"On the bridge".......a photo taken in the 40's of "Mike", my husband's dog, my husband, Jerry, his sisters and a cousin. Can you imagine carrying pails of milk across this bridge without spilling any? Well...that's what was done!!

Nearly all the farmers in the Susquehanna County area lived off their own land.....meaning they grew all that they needed....vegetables, fruits, and of course.....kept chickens, pigs, lambs, and cows for use as meat. My husband's parents went to town once a month to buy the essentials....flour, sugar, salt, pepper..and perhaps a few spices. Most of the clothing consisted of "hand-me-downs" or clothes sewn by Jerry's mother on the treadle sewing machine. In those times, flour came in pretty cloth sacks...often decorated with flowers or some other motif. These were cut open, washed, and used for dress material for his sisters when they were little girls. At Christmas, the decorations were hand-made. Each year, my father-in-law would make a few new decorations for the tree from cardboard or wood. The children popped corn over an open fire, dyed the popcorn pretty colors of greens, blues, and reds.....strung it on long lines of woven string and finished decorating the tree. They had no lights were not used back then...except by city folk. They were thought to be far too expensive. Still, after the tree was decorated, the children thought it the most beautiful tree in the world!!! Most of the presents were home-made, but each year a package arrived for each child from Grandma and Grandpa who lived in Albany, New York. The packages arrived VERY early...sometimes in November, and were placed upon the piano top until Christmas day. Can you imagine the excitement....seeing those beautifully wrapped packages everyday......thinking that Christmas would NEVER arrive!!??!! But arrive it did, and my husband and his sisters were thrilled with their home-made gifts and the "boughten" city gifts from Grandpa and Grandma.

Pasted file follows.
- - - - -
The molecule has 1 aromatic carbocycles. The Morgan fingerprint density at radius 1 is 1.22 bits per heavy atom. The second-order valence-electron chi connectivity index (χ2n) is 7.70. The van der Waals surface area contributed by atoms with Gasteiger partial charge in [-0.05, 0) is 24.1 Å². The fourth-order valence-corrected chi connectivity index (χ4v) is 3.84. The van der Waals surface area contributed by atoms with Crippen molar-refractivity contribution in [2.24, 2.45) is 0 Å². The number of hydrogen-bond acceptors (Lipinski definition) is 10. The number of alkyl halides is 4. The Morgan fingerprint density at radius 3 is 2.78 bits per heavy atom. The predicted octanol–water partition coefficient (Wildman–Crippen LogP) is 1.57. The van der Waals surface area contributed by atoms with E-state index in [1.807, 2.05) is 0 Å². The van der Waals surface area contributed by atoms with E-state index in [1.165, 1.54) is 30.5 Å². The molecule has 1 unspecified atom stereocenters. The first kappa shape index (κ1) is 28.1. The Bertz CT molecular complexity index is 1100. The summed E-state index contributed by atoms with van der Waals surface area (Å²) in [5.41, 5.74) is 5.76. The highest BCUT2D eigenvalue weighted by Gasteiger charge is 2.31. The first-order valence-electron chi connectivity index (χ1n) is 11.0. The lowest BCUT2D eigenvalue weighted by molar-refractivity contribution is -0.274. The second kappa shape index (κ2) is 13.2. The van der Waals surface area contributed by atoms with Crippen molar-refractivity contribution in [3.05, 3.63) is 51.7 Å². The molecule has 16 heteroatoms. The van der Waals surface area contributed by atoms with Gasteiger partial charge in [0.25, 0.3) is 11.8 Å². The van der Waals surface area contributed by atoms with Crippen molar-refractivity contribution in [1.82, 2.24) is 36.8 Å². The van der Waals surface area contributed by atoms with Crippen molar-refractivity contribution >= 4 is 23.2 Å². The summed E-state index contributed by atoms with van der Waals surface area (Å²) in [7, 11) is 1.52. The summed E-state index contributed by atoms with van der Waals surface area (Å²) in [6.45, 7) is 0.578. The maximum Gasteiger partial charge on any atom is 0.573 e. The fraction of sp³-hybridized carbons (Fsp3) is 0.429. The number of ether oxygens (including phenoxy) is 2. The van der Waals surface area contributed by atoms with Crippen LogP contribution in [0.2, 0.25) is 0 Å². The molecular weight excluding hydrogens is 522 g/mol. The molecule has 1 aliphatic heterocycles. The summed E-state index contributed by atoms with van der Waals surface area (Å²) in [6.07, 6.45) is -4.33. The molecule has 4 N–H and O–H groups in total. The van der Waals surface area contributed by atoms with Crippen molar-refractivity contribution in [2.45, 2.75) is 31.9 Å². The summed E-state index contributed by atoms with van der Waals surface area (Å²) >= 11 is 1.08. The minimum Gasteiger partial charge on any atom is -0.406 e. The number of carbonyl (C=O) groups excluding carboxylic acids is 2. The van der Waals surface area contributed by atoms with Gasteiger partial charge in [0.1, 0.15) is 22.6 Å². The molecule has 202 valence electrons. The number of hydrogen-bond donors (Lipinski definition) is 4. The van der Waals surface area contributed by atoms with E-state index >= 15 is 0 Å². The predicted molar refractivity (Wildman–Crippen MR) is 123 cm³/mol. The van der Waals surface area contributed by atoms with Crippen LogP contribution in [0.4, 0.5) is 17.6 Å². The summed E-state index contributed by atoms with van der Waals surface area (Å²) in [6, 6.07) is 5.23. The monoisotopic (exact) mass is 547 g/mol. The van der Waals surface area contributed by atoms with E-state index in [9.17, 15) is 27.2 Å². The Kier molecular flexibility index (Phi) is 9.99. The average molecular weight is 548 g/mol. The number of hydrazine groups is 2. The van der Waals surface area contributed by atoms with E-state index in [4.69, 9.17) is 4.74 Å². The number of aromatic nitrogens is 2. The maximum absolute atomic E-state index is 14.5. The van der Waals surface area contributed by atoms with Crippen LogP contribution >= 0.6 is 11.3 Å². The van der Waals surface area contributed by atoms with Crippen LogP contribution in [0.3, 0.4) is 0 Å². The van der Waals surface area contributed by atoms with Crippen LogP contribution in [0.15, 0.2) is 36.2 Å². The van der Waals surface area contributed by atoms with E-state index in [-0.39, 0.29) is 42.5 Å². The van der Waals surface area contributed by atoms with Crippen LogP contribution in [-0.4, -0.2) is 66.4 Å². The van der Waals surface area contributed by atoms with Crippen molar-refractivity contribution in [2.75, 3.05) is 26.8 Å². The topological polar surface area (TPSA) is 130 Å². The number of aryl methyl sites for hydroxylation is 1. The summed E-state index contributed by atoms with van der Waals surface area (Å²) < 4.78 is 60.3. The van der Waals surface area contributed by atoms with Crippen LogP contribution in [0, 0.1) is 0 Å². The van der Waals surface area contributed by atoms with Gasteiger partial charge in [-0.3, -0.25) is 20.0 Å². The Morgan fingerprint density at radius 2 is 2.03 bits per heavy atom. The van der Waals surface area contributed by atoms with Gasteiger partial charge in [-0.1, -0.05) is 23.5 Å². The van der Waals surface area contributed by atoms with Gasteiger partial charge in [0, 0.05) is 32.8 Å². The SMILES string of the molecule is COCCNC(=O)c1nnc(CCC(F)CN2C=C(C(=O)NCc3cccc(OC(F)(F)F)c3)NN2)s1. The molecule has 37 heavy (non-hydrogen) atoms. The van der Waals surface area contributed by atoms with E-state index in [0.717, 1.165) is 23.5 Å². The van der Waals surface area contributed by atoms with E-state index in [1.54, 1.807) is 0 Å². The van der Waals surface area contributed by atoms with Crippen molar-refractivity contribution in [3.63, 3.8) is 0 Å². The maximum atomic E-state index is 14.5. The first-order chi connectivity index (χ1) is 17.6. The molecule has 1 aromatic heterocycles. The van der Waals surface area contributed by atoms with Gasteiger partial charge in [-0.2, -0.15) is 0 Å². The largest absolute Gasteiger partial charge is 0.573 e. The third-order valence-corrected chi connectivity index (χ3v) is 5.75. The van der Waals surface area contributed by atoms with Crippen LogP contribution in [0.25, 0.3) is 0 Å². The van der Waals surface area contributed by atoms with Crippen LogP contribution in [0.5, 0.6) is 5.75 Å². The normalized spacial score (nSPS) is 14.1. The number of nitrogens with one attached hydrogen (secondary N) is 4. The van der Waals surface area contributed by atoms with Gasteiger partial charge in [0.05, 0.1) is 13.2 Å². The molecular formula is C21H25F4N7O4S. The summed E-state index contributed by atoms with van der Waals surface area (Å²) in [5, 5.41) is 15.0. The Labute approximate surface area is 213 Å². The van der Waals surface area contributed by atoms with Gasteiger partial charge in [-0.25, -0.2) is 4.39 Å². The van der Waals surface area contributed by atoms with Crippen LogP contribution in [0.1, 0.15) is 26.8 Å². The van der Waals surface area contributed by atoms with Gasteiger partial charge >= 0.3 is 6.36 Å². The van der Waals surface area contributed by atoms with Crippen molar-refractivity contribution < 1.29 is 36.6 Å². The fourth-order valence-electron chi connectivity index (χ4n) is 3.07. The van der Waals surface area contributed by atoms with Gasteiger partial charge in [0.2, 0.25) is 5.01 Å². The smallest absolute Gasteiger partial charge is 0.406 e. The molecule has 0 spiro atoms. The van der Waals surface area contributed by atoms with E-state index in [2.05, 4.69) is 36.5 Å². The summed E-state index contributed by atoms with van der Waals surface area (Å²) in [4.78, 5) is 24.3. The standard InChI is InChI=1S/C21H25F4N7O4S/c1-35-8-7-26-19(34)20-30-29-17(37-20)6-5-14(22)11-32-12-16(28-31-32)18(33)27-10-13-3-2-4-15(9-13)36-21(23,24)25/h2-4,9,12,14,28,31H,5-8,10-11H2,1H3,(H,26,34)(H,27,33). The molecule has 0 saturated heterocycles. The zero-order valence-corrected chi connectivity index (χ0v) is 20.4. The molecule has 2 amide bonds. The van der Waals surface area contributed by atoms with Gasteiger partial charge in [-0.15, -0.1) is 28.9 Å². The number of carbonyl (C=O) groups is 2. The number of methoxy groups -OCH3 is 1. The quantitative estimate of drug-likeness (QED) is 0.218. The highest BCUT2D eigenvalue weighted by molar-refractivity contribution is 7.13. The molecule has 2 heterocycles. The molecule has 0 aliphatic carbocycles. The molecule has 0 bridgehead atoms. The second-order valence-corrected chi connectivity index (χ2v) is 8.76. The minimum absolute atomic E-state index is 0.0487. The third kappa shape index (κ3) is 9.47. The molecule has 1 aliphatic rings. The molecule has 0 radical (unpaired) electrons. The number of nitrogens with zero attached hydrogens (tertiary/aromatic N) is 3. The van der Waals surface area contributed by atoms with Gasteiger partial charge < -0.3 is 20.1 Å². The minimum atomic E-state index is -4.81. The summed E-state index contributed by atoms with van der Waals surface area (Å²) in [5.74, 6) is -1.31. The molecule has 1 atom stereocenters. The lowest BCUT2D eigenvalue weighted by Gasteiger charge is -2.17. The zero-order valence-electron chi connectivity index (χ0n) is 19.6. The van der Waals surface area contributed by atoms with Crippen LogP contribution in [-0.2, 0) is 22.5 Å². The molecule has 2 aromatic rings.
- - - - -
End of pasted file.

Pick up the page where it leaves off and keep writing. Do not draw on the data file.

My husband's Grandfather and Grandmother taken on their Golden Wedding Anniversary



From left to right are SUSAN, ANN, HILARY and my hubby-to-be JERRY with his dog


A photo by the newer car on a Sunday. From left to hubby to be, Jerry, Ann, Susan, and Hilary. There is another person in back that we do not recognize. If any Hawblitz family member knows the correct name, PLEASE contact me. Thank you.

Many more photos will be added as they become available.


Thought you might enjoy this recipe! My husband and his sisters often made this candy as an after school snack!! I've made them, too...and THEY ARE delicious!!
2 cups of sugar
1/4 cup of light corn syrup
1/4 cup of milk
1/4 tsp. cream of tartar
Boil without stirring to soft-ball (238 degrees). Remove from heat. Cool slightly. Beat until creamy and flavor with 8-12 drops of oil of peppermint. Tint with vegetable coloring if desired. Drop with spoon on to foil or wax paper. Make the patties any size you desire.


If you enjoyed this page and would like to hear more about life in the past, just drop me a line!
Can you please let the tiger dance over here? Thank you!